TAIPEI (Taiwan News) — Taiwan’s Fisheries Agency is questioning why Taiwan has been listed as engaging in illegal, unreported, and unregulated (IUU) fishing in a recent report by the U.S. government.
The agency said Monday (Aug. 16) that it was caught unawares by the report, which listed Taiwan for the first time. It stated that it had not been notified by the U.S. about the findings and indicated that it will contact the U.S. government to seek out the reason for the listing, according to a CNA report.
The "2021 Biennial Report to Congress on Improving International Fisheries Management," released by the National Oceanic and Atmospheric Administration (NOAA) on Aug. 12, identified 31 nations and entities involved in IUU fishing activities.
Taiwan was one of them for the first time since the NOAA biennial report was first published in 2009, having been found to have vessels engaged in IUU fishing and bycatch, or unwanted catch and discard activities, from 2018 to 2020.
The report said Taiwanese vessels have violated "conservation measures" in various regional fisheries management organizations in the Atlantic, Indian and Pacific oceans during that time frame and accused Taiwan's government of failing to take corrective action.
According to the Fisheries Agency, the NOAA report's accusation that 13 Taiwan-flagged fishing vessels were involved in such violations was largely based on findings made by NGOs.
Oceana, an international organization focused solely on oceans, is one of those NGOs. Their recent report listed illegal activities by Taiwanese vessels in waters as far from Taiwan as the east coast of South America.
Taiwan was listed among four foreign countries whose fishing vessels were accused of “pillaging the waters off Argentina and disappearing from public tracking systems,” said Oceana’s Beth Lowell.
This Graphic shows the build-up of invisible foreign fishing fleets dropping anchor along the edge of Argentina's exclusive economic zone. The Oceana report lists Taiwanese vessels as carrying out illegal, unreported, and unregulated (IUU) fishing in these waters. (Oceana.org graphic)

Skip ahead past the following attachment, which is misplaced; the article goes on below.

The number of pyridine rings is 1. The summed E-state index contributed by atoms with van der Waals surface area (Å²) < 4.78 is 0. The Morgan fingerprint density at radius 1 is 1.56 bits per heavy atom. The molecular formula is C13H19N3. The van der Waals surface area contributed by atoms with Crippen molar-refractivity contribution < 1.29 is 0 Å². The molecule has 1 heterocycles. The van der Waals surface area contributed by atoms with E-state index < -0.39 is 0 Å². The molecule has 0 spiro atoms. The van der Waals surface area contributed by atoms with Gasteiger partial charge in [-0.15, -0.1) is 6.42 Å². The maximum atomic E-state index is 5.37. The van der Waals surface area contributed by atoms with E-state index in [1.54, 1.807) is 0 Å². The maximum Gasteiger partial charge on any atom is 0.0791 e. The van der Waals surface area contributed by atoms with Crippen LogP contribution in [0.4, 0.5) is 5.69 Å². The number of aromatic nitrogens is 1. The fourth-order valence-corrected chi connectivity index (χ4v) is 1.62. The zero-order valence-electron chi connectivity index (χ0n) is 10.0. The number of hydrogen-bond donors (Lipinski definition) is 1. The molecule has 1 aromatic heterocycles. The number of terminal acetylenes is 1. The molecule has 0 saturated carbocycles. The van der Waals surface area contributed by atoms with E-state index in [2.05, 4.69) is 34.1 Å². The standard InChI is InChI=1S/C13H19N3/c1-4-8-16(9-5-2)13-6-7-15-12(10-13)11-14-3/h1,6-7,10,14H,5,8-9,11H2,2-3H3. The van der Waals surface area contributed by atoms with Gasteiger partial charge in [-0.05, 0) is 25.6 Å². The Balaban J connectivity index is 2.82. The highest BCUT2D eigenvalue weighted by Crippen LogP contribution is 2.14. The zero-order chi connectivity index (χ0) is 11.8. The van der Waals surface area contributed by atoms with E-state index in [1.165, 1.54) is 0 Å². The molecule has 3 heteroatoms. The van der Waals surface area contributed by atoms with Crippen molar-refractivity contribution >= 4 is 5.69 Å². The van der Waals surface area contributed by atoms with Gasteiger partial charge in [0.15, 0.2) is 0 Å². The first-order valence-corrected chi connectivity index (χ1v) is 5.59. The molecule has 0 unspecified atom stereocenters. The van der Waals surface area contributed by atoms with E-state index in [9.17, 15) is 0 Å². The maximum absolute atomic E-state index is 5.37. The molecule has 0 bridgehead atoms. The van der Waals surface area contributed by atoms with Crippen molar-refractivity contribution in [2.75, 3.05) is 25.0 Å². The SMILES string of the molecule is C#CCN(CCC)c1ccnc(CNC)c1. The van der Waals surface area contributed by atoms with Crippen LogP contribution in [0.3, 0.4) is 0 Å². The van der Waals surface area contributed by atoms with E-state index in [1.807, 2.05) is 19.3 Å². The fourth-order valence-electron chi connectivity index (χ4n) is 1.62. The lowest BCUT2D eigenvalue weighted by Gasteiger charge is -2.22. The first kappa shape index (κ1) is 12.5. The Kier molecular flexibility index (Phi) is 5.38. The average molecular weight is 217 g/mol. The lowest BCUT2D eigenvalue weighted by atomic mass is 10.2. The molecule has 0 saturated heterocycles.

In comparison to the deliberately evasive foreign fleets, Argentina’s ships conducted less than 1% of total fishing hours in their own domain from 2018 to 2021, the report said.
Taiwan’s Fisheries Agency claims the NOAA, however, did not provide more details on the 13 vessels in question, including their names or violations. The agency said it believes the violations reported happened two to three years ago, which aligns with the timeline of the accusations made by Oceana.
The Fisheries Agency says fisheries management organizations of other countries, as opposed to NGOs, have not listed Taiwan-flagged vessels in recent years. The agency will try to get more information from the U.S. before deciding whether to punish violators accordingly.
The NOAA report said the accusations were based on NGO-conducted interviews with crew members of Taiwan-flagged fishing vessels at the conclusion of their contracts.
Some of the violations named in the report include transshipment and shark-related conservation measures.
Now that Taiwan has been identified in the report, the NOAA said, it will continue to evaluate whether Taiwan has taken steps to investigate these violations and take corrective action accordingly before releasing its next report in 2023.
The NOAA is an American scientific and regulatory agency under the U.S. Department of Commerce that issues a report on international fisheries management to the U.S. Congress every two years.
Despite this being Taiwan’s first listing in the report, just last year the U.S. Department of Labor listed Taiwan-caught fish in its List of Goods Produced by Child Labor or Forced Labor in September 2020.
In response, three Control Yuan members released recommendations for improving the record of Taiwan’s distant-water fleets (DWFs), concluding that, despite Taiwan’s comprehensive laws on the matter, effective enforcement was hampered by the authorities' ignorance over what labor exploitation actually means regarding human trafficking at sea.
“Even though the Fisheries Agency of the Council of Agriculture dispatches personnel to inspect the fishery sector, it still does the inspection of crew by survey questionnaire,” the Control Yuan report stated. “Its technical knowledge of human trafficking still are insufficient [and require] review and improvement.”
“Forced labor in Taiwan’s DWFs has greatly damaged Taiwan’s international reputation, and the Control Yuan recognizes that the challenge is beyond the sole competence of the Fisheries Agency,” wrote Dr. Bonny Ling, a human rights scholar, in May. “It, therefore, calls on the Executive Yuan to review inter-ministerial communication with the view to facilitate cooperation and timely response.”